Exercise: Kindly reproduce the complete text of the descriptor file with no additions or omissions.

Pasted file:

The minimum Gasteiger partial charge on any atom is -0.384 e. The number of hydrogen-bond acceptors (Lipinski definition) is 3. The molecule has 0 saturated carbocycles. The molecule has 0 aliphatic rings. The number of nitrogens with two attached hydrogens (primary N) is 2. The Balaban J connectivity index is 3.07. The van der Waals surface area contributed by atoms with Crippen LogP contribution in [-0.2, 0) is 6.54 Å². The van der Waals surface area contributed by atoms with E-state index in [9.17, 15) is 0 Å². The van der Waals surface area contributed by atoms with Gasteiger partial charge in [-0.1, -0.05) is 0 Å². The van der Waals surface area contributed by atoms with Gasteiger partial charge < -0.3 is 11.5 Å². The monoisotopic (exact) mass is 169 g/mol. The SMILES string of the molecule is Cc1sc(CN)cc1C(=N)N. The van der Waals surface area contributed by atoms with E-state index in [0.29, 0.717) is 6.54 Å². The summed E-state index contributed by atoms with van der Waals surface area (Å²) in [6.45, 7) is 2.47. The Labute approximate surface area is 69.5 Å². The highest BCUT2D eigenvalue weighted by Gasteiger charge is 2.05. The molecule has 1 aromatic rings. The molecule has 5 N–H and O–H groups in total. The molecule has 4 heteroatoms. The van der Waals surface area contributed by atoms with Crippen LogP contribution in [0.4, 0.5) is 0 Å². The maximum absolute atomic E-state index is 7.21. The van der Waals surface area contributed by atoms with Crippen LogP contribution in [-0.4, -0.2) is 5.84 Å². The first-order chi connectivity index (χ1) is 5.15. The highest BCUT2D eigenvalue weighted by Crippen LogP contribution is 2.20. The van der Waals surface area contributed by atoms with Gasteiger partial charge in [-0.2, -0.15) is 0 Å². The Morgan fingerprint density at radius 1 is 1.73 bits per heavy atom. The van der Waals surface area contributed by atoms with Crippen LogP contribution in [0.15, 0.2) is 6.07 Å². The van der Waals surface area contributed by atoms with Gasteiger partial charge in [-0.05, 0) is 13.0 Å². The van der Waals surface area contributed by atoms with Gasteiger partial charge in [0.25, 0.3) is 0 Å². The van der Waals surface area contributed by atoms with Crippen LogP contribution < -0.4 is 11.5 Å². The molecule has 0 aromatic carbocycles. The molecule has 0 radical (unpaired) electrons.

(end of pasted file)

The minimum Gasteiger partial charge on any atom is -0.384 e. The number of hydrogen-bond acceptors (Lipinski definition) is 3. The molecule has 0 saturated carbocycles. The molecule has 0 aliphatic rings. The number of nitrogens with two attached hydrogens (primary N) is 2. The Balaban J connectivity index is 3.07. The van der Waals surface area contributed by atoms with Crippen LogP contribution in [-0.2, 0) is 6.54 Å². The van der Waals surface area contributed by atoms with E-state index in [9.17, 15) is 0 Å². The van der Waals surface area contributed by atoms with Gasteiger partial charge in [-0.1, -0.05) is 0 Å². The van der Waals surface area contributed by atoms with Gasteiger partial charge < -0.3 is 11.5 Å². The monoisotopic (exact) mass is 169 g/mol. The SMILES string of the molecule is Cc1sc(CN)cc1C(=N)N. The van der Waals surface area contributed by atoms with E-state index in [0.29, 0.717) is 6.54 Å². The summed E-state index contributed by atoms with van der Waals surface area (Å²) in [6.45, 7) is 2.47. The Labute approximate surface area is 69.5 Å². The highest BCUT2D eigenvalue weighted by Gasteiger charge is 2.05. The molecule has 1 aromatic rings. The molecule has 5 N–H and O–H groups in total. The molecule has 4 heteroatoms. The van der Waals surface area contributed by atoms with Crippen LogP contribution in [0.4, 0.5) is 0 Å². The maximum absolute atomic E-state index is 7.21. The van der Waals surface area contributed by atoms with Crippen LogP contribution in [-0.4, -0.2) is 5.84 Å². The first-order chi connectivity index (χ1) is 5.15. The highest BCUT2D eigenvalue weighted by Crippen LogP contribution is 2.20. The van der Waals surface area contributed by atoms with Gasteiger partial charge in [-0.2, -0.15) is 0 Å². The Morgan fingerprint density at radius 1 is 1.73 bits per heavy atom. The van der Waals surface area contributed by atoms with Crippen LogP contribution in [0.15, 0.2) is 6.07 Å². The van der Waals surface area contributed by atoms with Gasteiger partial charge in [-0.05, 0) is 13.0 Å². The van der Waals surface area contributed by atoms with Gasteiger partial charge in [0.25, 0.3) is 0 Å². The van der Waals surface area contributed by atoms with Crippen LogP contribution < -0.4 is 11.5 Å². The molecule has 0 aromatic carbocycles. The molecule has 0 radical (unpaired) electrons.